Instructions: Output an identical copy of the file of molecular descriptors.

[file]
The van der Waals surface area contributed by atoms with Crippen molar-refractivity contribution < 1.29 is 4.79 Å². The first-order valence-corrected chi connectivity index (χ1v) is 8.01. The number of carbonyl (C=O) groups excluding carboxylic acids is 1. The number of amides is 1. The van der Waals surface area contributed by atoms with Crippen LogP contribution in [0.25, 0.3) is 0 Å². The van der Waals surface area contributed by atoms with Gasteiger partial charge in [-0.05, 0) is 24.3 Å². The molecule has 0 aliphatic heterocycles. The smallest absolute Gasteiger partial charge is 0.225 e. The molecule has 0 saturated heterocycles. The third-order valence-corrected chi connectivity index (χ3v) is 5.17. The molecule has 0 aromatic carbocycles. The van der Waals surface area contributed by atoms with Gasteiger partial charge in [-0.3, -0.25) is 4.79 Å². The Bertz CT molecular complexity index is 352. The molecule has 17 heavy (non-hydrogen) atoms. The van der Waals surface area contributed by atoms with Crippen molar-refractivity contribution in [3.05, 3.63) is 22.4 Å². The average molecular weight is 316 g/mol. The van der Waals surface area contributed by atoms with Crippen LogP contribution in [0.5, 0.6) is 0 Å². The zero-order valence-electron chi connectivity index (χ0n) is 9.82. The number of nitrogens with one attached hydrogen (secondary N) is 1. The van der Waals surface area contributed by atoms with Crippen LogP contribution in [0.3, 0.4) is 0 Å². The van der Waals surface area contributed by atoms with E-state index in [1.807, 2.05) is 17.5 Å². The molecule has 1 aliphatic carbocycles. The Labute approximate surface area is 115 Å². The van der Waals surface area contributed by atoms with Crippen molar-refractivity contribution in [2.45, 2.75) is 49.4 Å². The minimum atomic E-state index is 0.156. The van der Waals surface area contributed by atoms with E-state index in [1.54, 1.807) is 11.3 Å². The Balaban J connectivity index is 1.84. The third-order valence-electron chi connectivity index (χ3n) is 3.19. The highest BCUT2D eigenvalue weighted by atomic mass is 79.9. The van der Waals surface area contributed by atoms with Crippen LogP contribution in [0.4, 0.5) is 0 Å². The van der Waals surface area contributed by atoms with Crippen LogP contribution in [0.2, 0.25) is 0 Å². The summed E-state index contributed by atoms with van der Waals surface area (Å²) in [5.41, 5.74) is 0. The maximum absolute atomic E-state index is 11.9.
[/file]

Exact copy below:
The van der Waals surface area contributed by atoms with Crippen molar-refractivity contribution < 1.29 is 4.79 Å². The first-order valence-corrected chi connectivity index (χ1v) is 8.01. The number of carbonyl (C=O) groups excluding carboxylic acids is 1. The number of amides is 1. The van der Waals surface area contributed by atoms with Crippen LogP contribution in [0.25, 0.3) is 0 Å². The van der Waals surface area contributed by atoms with Gasteiger partial charge in [-0.05, 0) is 24.3 Å². The molecule has 0 aliphatic heterocycles. The smallest absolute Gasteiger partial charge is 0.225 e. The molecule has 0 saturated heterocycles. The third-order valence-corrected chi connectivity index (χ3v) is 5.17. The molecule has 0 aromatic carbocycles. The van der Waals surface area contributed by atoms with Gasteiger partial charge in [-0.3, -0.25) is 4.79 Å². The Bertz CT molecular complexity index is 352. The molecule has 17 heavy (non-hydrogen) atoms. The van der Waals surface area contributed by atoms with Crippen molar-refractivity contribution in [3.05, 3.63) is 22.4 Å². The average molecular weight is 316 g/mol. The van der Waals surface area contributed by atoms with Crippen LogP contribution in [0.5, 0.6) is 0 Å². The zero-order valence-electron chi connectivity index (χ0n) is 9.82. The number of nitrogens with one attached hydrogen (secondary N) is 1. The van der Waals surface area contributed by atoms with Crippen LogP contribution in [0.3, 0.4) is 0 Å². The van der Waals surface area contributed by atoms with E-state index in [1.807, 2.05) is 17.5 Å². The molecule has 1 aliphatic carbocycles. The Labute approximate surface area is 115 Å². The van der Waals surface area contributed by atoms with Crippen molar-refractivity contribution in [2.45, 2.75) is 49.4 Å². The minimum atomic E-state index is 0.156. The van der Waals surface area contributed by atoms with E-state index in [1.54, 1.807) is 11.3 Å². The Balaban J connectivity index is 1.84. The third-order valence-electron chi connectivity index (χ3n) is 3.19. The highest BCUT2D eigenvalue weighted by atomic mass is 79.9. The van der Waals surface area contributed by atoms with Crippen LogP contribution in [0.4, 0.5) is 0 Å². The van der Waals surface area contributed by atoms with Crippen LogP contribution in [0.2, 0.25) is 0 Å². The summed E-state index contributed by atoms with van der Waals surface area (Å²) in [5.41, 5.74) is 0. The maximum absolute atomic E-state index is 11.9.